Chilmark Potluck Jam Celebrates a Decade

Alex Karalekas might spearhead events, but the jam takes a village of volunteers.
 

Chilmark Potluck Jam recently celebrated 10 years and 50 evenings of Island musicians, families, friends, just looking for a community night out. Island musicians Alex Karalekas, Willie Mason, and Brad Tucker came up with a plan in 2008 so they could play their own music. It happened at the Grange Hall, and then it happened in Chilmark at the Community Center, and there it stuck. 

Starting the weekend after Thanksgiving each fall, the Chilmark Potluck Jam is one of the off-season’s mainstay events. The jams happen every six weeks through April or May, averaging between 200 to 300 attendees. Karalekas estimates at least 300 musicians have played in the past decade.

Tables are decorated with flowers (often collected by Karalekas’ mom) and seasonal arrangements, recently overseen by Courtney Nigro Fitzgerald, lit by candlelight. A fresh bounty of homemade dishes fills tables as new musicians and concertgoers arrive. The evening usually starts with young mothers and toddlers in tow. There can be an entire dance gang at the foot of the stage, none older than 9, rocking to the beat of the Rob Myers band the Pinkletinks. Like most Vineyard events, the generations come out for an evening to sing and play together. As evening turns to night, the youngest folks head home, and others continue to arrive with more dishes to share. By 9 pm, all the oysters have been eaten, and the crowd has settled in for the night.

Alex Karalekas may spearhead the event, but it takes a village of volunteers, who set up and break down the tables and chairs; music setup and sound technicians; musicians, cleanup crew, dishwashers, people shucking fresh oysters on ice, photographers, artists, and filmmakers.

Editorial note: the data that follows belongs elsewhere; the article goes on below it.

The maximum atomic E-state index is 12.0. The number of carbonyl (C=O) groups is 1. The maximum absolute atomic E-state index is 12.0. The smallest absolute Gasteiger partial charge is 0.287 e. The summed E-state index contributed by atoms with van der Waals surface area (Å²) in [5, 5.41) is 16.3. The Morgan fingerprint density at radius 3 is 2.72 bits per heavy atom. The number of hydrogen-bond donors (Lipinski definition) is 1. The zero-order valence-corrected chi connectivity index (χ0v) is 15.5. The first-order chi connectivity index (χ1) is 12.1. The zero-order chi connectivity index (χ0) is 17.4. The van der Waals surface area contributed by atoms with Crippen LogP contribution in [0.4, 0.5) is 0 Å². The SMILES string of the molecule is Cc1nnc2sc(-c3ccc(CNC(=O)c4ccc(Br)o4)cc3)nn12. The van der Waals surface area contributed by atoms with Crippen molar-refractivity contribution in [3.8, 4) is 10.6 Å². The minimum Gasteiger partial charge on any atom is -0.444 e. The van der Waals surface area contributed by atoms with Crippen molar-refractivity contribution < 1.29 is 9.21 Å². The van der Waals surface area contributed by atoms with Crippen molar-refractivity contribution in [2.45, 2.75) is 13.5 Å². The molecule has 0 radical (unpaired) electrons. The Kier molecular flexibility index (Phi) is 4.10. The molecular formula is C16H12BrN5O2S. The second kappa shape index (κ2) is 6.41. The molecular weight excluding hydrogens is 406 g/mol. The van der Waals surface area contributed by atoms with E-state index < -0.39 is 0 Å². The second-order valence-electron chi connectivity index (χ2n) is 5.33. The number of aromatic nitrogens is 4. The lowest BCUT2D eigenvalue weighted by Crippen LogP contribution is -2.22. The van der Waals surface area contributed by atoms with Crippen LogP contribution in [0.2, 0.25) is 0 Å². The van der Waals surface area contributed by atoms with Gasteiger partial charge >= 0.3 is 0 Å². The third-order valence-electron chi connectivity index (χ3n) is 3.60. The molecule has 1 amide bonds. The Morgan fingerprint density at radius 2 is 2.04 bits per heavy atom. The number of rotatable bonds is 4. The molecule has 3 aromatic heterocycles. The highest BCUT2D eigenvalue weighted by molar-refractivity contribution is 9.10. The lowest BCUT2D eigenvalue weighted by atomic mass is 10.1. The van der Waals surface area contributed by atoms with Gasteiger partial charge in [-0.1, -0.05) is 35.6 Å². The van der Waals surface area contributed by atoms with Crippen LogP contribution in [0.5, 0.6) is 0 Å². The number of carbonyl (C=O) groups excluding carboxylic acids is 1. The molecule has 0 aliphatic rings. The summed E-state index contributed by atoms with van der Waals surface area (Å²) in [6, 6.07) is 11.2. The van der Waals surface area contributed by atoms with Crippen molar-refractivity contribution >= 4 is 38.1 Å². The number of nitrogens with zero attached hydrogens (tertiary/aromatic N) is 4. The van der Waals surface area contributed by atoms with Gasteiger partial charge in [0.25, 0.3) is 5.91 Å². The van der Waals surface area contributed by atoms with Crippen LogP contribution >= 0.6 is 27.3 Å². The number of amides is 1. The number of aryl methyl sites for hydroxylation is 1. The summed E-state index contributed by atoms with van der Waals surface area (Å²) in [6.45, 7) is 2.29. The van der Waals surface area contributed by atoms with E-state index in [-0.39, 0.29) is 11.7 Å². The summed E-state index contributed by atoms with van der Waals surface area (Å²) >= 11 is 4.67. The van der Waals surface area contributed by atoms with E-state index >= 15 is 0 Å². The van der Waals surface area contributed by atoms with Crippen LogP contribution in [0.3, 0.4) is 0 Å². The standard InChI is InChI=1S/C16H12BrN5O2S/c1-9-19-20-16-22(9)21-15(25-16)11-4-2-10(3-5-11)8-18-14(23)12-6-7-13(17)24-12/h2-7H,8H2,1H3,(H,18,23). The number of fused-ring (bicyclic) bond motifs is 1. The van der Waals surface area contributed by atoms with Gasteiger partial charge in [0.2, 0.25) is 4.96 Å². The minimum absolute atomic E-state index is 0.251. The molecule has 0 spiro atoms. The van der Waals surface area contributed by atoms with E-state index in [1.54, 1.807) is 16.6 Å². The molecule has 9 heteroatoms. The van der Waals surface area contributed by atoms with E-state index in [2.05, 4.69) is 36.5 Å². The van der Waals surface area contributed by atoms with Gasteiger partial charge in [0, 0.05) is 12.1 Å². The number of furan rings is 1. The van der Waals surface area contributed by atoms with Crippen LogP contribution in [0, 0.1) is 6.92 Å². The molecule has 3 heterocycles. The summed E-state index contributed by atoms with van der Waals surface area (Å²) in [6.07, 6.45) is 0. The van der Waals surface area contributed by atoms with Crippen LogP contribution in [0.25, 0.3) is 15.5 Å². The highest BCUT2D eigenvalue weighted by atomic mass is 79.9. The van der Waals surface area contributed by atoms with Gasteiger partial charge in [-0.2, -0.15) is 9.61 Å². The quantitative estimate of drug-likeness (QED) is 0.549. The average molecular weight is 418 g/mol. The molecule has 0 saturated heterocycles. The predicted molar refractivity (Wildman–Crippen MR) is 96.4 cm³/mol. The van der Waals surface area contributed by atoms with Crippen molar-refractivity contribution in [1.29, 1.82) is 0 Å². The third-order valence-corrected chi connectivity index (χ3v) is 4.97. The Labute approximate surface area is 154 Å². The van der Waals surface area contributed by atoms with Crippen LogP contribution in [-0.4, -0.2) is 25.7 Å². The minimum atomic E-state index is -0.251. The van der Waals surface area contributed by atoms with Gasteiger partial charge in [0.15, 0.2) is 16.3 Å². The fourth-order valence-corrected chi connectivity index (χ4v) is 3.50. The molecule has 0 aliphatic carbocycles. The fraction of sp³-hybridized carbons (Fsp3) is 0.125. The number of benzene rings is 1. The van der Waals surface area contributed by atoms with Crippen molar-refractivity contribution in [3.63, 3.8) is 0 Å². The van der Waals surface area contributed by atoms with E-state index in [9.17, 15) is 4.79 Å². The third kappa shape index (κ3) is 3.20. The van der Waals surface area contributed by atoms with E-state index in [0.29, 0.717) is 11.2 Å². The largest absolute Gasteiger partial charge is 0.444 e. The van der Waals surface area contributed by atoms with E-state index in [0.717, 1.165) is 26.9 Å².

Many an Island musician debuted in this venue, singing their first song alone. You can watch the kids who’ve grown up as new generations of musical families join together onstage — it’s a lovefest. Anyone can sign up, and it is a completely free event. 

Each night has its own rhythm, but Karalekas says, “The last hour is usually where the magic happens.” Karalekas hopes to see some faces return that haven’t surfaced this past year, like siblings Sally and Ben Taylor. 

I wanted a list of all the musicians who’ve played in the past decade, but Karalekas has not kept an archive, so we can only see some of the announcements that have been posted on Facebook over the years. Karalekas, who has no formal musical training, started playing guitar at age 12, has toured abroad as an acoustic musician, and really appreciates the level of professionalism on the Island. He loves when the evenings “organically offer a mix of professionals” like John Forte, John Saw, Isaac Taylor, Jemima James, and Kate Taylor, along with musicians who may only enjoy singing for family. Karalekas says he “loves when singers like Lydia Fischer really find their voices.” 

Every Chilmark Potluck Jam is a welcoming evening where you never know who may be invited to share the stage with someone listed, where you can catch kids who’ve just gone on their first tours and are home again, where someone will try out a new sound, where community can always come together and have a wonderful night out filled with song and great playing, knowing there will be another great potluck just weeks away to brighten the dark nights, and ward off the damp off-season cold. 

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